The term "biodegradable" has been used over the past few years, to describe plastics or packaging that could potentially be metabolized by microorganisms in nature, with complete breakdown to CO2/Methane, water and biomass. However, there is significant confusion and controversy surrounding biodegradable plastics since many suppliers have used the term to loosely describe their material/packaging without specifying the conditions under which the material would degrade in nature. For instance, some plastics (like PLA) will only degrade under industrial composting conditions, while some others (like PHA) can break down under a wider range of conditions and environments (industrial, backyard, marine). Given this widespread confusion and the misuse of the "biodegradable" term, many global government and industry organizations have issued guidelines to restrict or eliminate the unqualified use of biodegradable as a descriptor of plastics or packaging. These include the European Commission guidelines (European Plastics Strategy) and the Federal Trade Commission Green Guides in the US.
In line with such guidelines, Ubuntoo's recommends that companies providing biodegradable materials, products or packaging:
1.Avoid unqualified use of the term "biodegradable" to describe their products
2.Any claim of biodegradability should be accompanied by a description of specific conditions and environments under which the material or product will undergo degradation in nature
3.It is strongly recommended that companies provide globally accepted certifications or testing for various biodegradability claims (such as the BPA certification for industrial composting)
Further in line with the position articulated by the European Commission as well as major CPG companies, Ubuntoo recommends that "biodegradable" plastics should not be considered a solution for littering (or worse a license to litter). Appropriate collection and end-of-life solutions (such as industrial composting or home composting) need to be put into place to avoid biodegradable plastics ending up as litter in the environment.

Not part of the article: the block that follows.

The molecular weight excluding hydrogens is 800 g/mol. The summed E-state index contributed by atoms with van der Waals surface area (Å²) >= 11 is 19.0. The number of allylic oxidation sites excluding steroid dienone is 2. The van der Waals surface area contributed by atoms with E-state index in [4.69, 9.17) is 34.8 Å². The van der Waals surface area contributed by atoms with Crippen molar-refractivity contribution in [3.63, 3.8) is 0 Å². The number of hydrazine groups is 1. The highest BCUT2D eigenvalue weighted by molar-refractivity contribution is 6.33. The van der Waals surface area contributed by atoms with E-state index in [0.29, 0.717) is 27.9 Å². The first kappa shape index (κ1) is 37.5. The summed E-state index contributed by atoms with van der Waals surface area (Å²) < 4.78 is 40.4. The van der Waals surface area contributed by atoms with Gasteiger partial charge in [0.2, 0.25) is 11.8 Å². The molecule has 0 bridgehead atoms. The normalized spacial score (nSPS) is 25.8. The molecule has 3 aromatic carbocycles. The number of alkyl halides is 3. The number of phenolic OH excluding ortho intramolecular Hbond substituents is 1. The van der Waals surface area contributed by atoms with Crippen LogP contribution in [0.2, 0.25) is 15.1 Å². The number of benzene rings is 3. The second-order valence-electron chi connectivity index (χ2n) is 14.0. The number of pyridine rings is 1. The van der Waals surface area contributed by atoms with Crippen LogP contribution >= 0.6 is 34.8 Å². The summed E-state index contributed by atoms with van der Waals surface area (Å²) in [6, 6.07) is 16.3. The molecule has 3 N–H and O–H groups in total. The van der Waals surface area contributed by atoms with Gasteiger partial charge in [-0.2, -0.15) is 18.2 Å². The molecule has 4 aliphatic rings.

Thank you for your interest in Ubuntoo. You need to create an account to continue.
Please Susbscribe to get free access to our newsletter, solutions database, knowledge resources and more.
Founded in 1972, Ranpak delivers environmentally responsible packaging material to effectively cushion and protect products during shipment. The company has introduced the WrapPak® Protector, a range of multilayered, waved papers to use as insulation for shipping goods.
With WrapPak® Protector, Ranpak aims to make insulation packaging more efficient, durable and sustainable. With the paper being renewable, biodegradable, non-toxic and cost-effective, the WrapPak® Protector is built on efficient design of paper for packaging insulation.
WrapPak® Protector allows simple box-lining by using wide paper pads to cover the surface with a single insert. The ability of the paper to provide insulation makes it ideal for use in the shipping of cold chain products like groceries, meat, meals and other perishable ingredients. It offers a number of benefits like:
Space-Saving: allowing more volume of products to be shipped.
Scalable: the use of paper reduces the cost of packaging insulation, making it ideal for large-scale use.
Flexible: WrapPak can be made in different lengths and numbers offering versatile packaging.
Size: the Protector is small enough to use as a stand-alone unit or in-line.
The product can replace a number of commercial insulation materials like styrofoam, plastics, tapes and inserts. It can also be used for wrapping, block and bracing and box lining.
The WrapPak® Protector is used in a number of industries, mainly food and beverage, electronics, furnishings and retail. It was selected as one of the finalists in the 2019 National Geographic and Sky Ocean Ventures' Ocean Plastic Innovation Challenge.